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This Physicist Turned Time Crystals From a Theoretical Oddity to an Odd Reality

Last year, scientists created a time crystal for the first time in a lab. It wouldn’t have been possible without the theories of Chetan Nayak.

Daniel Oberhaus

Daniel Oberhaus

Rei Watanabe

Look, I’m going to give it to you straight: time crystals are confusing as hell. They’re a new phase of matter that basically extends the rigid, periodic structure of crystals into the fourth dimension—time. Unlike normal crystals, you can’t hold a time crystal in your hand. Instead, they require a complex laboratory set up that involves trapping ions with lasers. You’ll probably never use a time crystal in your daily life, but they have the potential to be the basis for a nearly perfect memory system for quantum computers.

In short, time crystals are completely esoteric and totally revolutionary. But only five years ago, they didn’t even exist as a theory, much less in a lab.

Read More: Okay, WTF Is a Time Crystal

Last year, two teams of physicists managed to actually create real time crystals in their labs. This physics breakthrough was remarkable, but wouldn’t have been possible without the theoretical work of Chetan Nayak, a physics professor at UC Santa Barbara and a researcher at Microsoft’s quantum lab, Station Q.

Time crystals were first theorized in 2012 by the Nobel Prize-winning physicist Frank Wilczek. As it happened, Nayak studied under Wilczek while pursuing his PhD in Princeton in the 1990s, but at this point time crystals weren’t even a gleam in Wilczek’s eye. The first time Nayak heard about them was almost 20 years later, when Wilczek bounced his time crystal theory off of him.

“Frank [Wilczek] was basically looking for a sanity check,” Nayak told me on the phone. “I had pretty mixed feelings about it. It sounded interesting and in many ways a very natural extrapolation from other things we know, but it also seemed to conflict with conventional wisdom.”

As it turned out, Wilczek’s theory about time crystals wasn’t correct. As Haruki Watanabe and Masaki Oshikawa, two researchers at the University of Tokyo demonstrated in a devastating proof in 2014, the time crystals envisioned by Wilczek were impossible. Nayak knew Oshikawa even before he helped arrange Nayak’s sabbatical in Tokyo in 2002 and described him to me as an “extremely careful and deep thinker.”

“When Masaki wrote this paper basically proving Wilczek’s paper was wrong, I knew that had to be taken pretty seriously,” Nayak told me. “So after that paper I wasn’t actively working on the time crystal idea at all. But in the process of working on something that seemed like a different problem—an apparently antithetical problem, really—the idea popped back.”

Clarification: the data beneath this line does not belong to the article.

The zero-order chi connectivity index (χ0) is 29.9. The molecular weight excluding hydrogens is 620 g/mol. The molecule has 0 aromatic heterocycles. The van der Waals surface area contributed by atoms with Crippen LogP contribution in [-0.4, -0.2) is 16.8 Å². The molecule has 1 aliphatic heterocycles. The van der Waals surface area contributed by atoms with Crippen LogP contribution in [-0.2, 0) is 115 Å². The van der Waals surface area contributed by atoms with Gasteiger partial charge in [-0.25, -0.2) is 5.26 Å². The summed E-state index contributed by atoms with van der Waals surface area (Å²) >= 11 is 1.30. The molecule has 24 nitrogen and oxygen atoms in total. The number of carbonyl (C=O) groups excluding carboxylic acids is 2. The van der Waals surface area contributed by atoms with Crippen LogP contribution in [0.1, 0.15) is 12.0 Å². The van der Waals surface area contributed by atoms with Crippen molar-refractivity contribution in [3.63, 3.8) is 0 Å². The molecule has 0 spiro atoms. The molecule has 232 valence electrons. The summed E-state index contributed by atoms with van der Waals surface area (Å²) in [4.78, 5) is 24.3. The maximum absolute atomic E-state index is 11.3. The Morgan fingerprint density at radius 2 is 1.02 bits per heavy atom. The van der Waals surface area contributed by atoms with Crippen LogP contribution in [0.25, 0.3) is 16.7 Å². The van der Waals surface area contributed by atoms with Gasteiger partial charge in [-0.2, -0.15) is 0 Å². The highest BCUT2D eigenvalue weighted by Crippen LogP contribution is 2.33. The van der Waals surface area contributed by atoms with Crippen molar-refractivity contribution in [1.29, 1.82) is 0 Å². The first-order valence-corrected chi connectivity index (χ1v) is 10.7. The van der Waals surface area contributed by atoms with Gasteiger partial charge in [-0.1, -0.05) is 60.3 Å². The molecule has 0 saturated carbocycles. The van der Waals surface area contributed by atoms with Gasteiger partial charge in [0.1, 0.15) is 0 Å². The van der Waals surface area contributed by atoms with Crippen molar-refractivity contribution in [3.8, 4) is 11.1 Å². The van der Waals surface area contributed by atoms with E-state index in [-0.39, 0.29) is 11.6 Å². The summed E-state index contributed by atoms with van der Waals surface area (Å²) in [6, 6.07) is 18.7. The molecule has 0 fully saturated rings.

In 2016, Nayak and his colleagues published a paper that was essentially a blueprint for a time crystal. It corrected some erroneous assumptions in Wilczek’s original theory and seemed to be a viable model.

“I arranged a Skype meeting with Wilczek and Al Shapere, who had been a student of Frank’s about 10 years before me,” Nayak said. “I explained our paper to them, and both were really enthusiastic about it. That was a big encouragement.”

Less than a year later, Nayak and his colleagues’ modified time crystal theory was proven correct when researchers at the University of Maryland and Harvard used versions of the blueprint to make two different types of time crystals in their labs.

Since then, Nayak said he and his colleagues have been collaborating with the experimental physicists at the University of Maryland to continue to push the limits of what is possible with time crystals. For now, however, he said time crystals won’t have much use outside of an experimental lab setting.

Read More: Here’s A Blueprint for the First Large Scale Quantum Computer

Still, Nayak speculated that this physical oddity may one day provide the basis for a nearly perfect memory system for quantum computers and a host of other uses that can’t even be imagined yet.

“Any robust phenomena like a time crystal has a tendency to find applications, but you can't always guess what they're going to be in advance,” said Nayak, citing superconductivity as an example of another exotic physical phenomenon that only found widespread applications well after its realization in a lab. “These preliminary experiments look pretty promising. It feels like it’s the first chapter in a book that may have quite a few others.”

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